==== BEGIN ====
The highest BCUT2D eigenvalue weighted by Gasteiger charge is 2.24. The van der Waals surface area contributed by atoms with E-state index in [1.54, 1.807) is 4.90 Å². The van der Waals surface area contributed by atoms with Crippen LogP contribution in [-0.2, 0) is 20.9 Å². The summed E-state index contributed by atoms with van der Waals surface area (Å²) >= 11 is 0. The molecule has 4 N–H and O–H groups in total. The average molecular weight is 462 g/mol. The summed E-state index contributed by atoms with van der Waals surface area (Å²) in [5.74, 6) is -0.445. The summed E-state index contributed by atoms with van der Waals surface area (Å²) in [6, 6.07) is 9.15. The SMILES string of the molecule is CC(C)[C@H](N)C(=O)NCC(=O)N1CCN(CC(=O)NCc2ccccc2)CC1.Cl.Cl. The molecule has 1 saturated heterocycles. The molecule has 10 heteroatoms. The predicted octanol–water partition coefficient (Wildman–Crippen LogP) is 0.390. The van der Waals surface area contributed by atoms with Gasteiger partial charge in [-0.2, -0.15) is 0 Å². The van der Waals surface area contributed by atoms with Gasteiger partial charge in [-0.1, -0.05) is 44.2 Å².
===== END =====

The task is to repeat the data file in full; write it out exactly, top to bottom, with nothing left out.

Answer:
The highest BCUT2D eigenvalue weighted by Gasteiger charge is 2.24. The van der Waals surface area contributed by atoms with E-state index in [1.54, 1.807) is 4.90 Å². The van der Waals surface area contributed by atoms with Crippen LogP contribution in [-0.2, 0) is 20.9 Å². The summed E-state index contributed by atoms with van der Waals surface area (Å²) >= 11 is 0. The molecule has 4 N–H and O–H groups in total. The average molecular weight is 462 g/mol. The summed E-state index contributed by atoms with van der Waals surface area (Å²) in [5.74, 6) is -0.445. The summed E-state index contributed by atoms with van der Waals surface area (Å²) in [6, 6.07) is 9.15. The SMILES string of the molecule is CC(C)[C@H](N)C(=O)NCC(=O)N1CCN(CC(=O)NCc2ccccc2)CC1.Cl.Cl. The molecule has 1 saturated heterocycles. The molecule has 10 heteroatoms. The predicted octanol–water partition coefficient (Wildman–Crippen LogP) is 0.390. The van der Waals surface area contributed by atoms with Gasteiger partial charge in [-0.2, -0.15) is 0 Å². The van der Waals surface area contributed by atoms with Gasteiger partial charge in [-0.1, -0.05) is 44.2 Å².